Project Censored

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Project Censored
ProjectCensored.png
Motto The News That Didn't Make the News.
Type Non-Profit
Location
Fields Journalism and Media
Key people Mickey Huff
Director
Website www.projectcensored.org

Project Censored is a media research, education, and advocacy initiative housed at Sonoma State University since 1976. Among its journalistic activities is the publication of news stories omitted or censored by other media sources.[1]

Published works[edit]

Since 1993 Project Censored has published an annual trade paperback review of the “Top 25 Censored Stories of the Year”. Features of the book include Junk Food News, comic strips by Tom Tomorrow, updates on previous top stories, essays, and interviews. The publisher is Seven Stories Press in New York. Other projects include For the Record, a weekly radio program featuring underpublished stories, hosted by Pat Thurston.

Reception[edit]

Walter Cronkite said that "Project Censored is one of the organizations that we should listen to, to be assured that our newspapers and our broadcasting outlets are practicing thorough and ethical journalism".[2]

The founder of the progressive news analysis and commentary website AlterNet criticized Project Censored as "stuck in the past" with a "dubious selection process" that "reinforces self-marginalizing, defeatist behavior".[3] It has also been criticized for reporting on stories which are arguably not "under-reported" or "censored" at all,[4] as they have sometimes appeared in the New York Times and other high-profile publications.

Some of these claims come from other progressive publications, such as AlterNet, Mother Jones, and New Politics that are concerned that the Project's mis-reporting will give the progressive movement and its alternative media less credibility. For example, Project Censored has been criticized for consistently downplaying Serbian atrocities in Bosnia and Kosovo,[5] for exaggerating the dangers of the Cassini-Huygens space probe to Saturn,[6] and for giving support to 9/11 conspiracy theories.[7]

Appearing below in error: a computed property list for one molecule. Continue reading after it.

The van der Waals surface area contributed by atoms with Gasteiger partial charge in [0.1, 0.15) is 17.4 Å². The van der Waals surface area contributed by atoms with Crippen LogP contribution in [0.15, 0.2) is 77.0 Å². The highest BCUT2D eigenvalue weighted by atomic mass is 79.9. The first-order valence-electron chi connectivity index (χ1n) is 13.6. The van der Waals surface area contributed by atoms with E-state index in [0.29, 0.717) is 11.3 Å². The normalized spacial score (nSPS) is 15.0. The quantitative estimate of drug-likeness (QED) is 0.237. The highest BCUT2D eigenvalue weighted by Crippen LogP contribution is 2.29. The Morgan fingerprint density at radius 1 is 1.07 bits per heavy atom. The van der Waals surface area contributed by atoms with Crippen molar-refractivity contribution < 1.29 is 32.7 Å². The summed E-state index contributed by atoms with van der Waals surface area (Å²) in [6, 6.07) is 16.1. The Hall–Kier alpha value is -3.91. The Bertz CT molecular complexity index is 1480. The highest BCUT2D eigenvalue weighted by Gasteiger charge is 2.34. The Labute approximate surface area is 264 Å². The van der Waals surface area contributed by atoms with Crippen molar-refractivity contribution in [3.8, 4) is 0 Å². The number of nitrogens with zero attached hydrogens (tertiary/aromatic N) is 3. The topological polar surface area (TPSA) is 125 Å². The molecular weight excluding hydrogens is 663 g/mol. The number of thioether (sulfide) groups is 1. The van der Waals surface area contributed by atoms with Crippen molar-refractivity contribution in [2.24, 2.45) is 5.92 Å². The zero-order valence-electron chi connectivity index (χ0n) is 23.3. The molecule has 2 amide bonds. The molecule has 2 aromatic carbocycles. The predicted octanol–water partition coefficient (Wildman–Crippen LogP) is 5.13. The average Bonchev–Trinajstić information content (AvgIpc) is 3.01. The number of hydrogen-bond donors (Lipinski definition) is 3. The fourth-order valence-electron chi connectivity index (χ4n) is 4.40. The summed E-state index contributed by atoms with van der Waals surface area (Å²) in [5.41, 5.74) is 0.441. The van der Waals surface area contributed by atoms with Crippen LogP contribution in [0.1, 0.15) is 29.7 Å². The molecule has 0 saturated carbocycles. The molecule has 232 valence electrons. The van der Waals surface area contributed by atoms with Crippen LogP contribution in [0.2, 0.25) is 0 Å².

Professor Robert Jensen and journalist Norman Solomon resigned from Project Censored's panel of national judges over the decision to highlight the 9/11 conspiracy theories of Steven E. Jones, a founder of Scholars for 9/11 Truth, in Censored 2007.[8]

In a debate with Project Censored's Associate Director Mark Lowenthal, Jack Shafer wrote that Project Censored had "an overbearing left-wing bias -- a fact belied by its refusal to review stories from the right-wing or conservative press, the openly partisan nature of the stories that are selected and the leftist panel of judges who help select them."[9]

List of winners of Project Censored awards[edit]

See also[edit]

References[edit]

  1. ^ "Project Censored Media Democracy in Action: About Us". Project Censored. Archived from the original on 2006-12-19. Retrieved 2006-12-22. 
  2. ^ "Censored 2004: The Top 25 Censored Stories". Powell's Books. 
  3. ^ Don Hazen (2000-04-01). "Beyond Project Censored: It's time for a new award". AlterNet. Retrieved 2007-02-04. 
  4. ^ Brooke Shelby Biggs (2000-04-11). "The Unbearable Lameness of Project Censored". Mother Jones. Retrieved 2007-01-31. 
  5. ^ David Walls (2002). "How Project Censored Joined The Whitewash of Serb Atrocities". New Politics. Archived from the original on 2006-10-16. Retrieved 2006-12-23. 
  6. ^ Lynn Cominsky, Phil Plait, and David Walls (2004-10-03). "With Cassini's Orbit, Science Trumps Ignorance". Albion Monitor. Retrieved 2007-01-31. 
  7. ^ Paul Payne (2006-11-04). "There's that other theory on 9/11: SSU hosts discredited academic who says U.S. could have planned attack". The Press Democrat. Retrieved 2007-01-28. 
  8. ^ C.D. Stelzer (June 28, 2007). "Over the Line: Two Judges Quit Project Censored to Protest 9/11 Story". Illinois Times. Retrieved 2007-09-13. 
  9. ^ Mark Lowenthal (1996-05-27). "Unclear on the Concept (Part II)". Albion Monitor. Retrieved 2006-12-23. 

External links[edit]